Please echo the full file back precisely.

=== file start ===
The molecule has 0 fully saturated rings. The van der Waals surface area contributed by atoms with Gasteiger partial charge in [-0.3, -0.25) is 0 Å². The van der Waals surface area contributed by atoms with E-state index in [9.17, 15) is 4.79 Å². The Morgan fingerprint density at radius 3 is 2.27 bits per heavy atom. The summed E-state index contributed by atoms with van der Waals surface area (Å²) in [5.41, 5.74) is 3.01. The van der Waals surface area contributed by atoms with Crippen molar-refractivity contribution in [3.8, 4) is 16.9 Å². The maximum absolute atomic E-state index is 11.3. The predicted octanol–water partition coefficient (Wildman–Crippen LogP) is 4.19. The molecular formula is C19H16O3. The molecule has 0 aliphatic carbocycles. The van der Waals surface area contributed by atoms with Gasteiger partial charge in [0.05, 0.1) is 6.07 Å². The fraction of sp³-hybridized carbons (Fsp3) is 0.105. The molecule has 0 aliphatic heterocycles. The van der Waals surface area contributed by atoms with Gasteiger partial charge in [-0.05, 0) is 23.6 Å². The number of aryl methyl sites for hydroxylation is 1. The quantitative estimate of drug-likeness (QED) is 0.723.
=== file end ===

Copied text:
The molecule has 0 fully saturated rings. The van der Waals surface area contributed by atoms with Gasteiger partial charge in [-0.3, -0.25) is 0 Å². The van der Waals surface area contributed by atoms with E-state index in [9.17, 15) is 4.79 Å². The Morgan fingerprint density at radius 3 is 2.27 bits per heavy atom. The summed E-state index contributed by atoms with van der Waals surface area (Å²) in [5.41, 5.74) is 3.01. The van der Waals surface area contributed by atoms with Crippen molar-refractivity contribution in [3.8, 4) is 16.9 Å². The maximum absolute atomic E-state index is 11.3. The predicted octanol–water partition coefficient (Wildman–Crippen LogP) is 4.19. The molecular formula is C19H16O3. The molecule has 0 aliphatic carbocycles. The van der Waals surface area contributed by atoms with Gasteiger partial charge in [0.05, 0.1) is 6.07 Å². The fraction of sp³-hybridized carbons (Fsp3) is 0.105. The molecule has 0 aliphatic heterocycles. The van der Waals surface area contributed by atoms with Gasteiger partial charge in [-0.05, 0) is 23.6 Å². The number of aryl methyl sites for hydroxylation is 1. The quantitative estimate of drug-likeness (QED) is 0.723.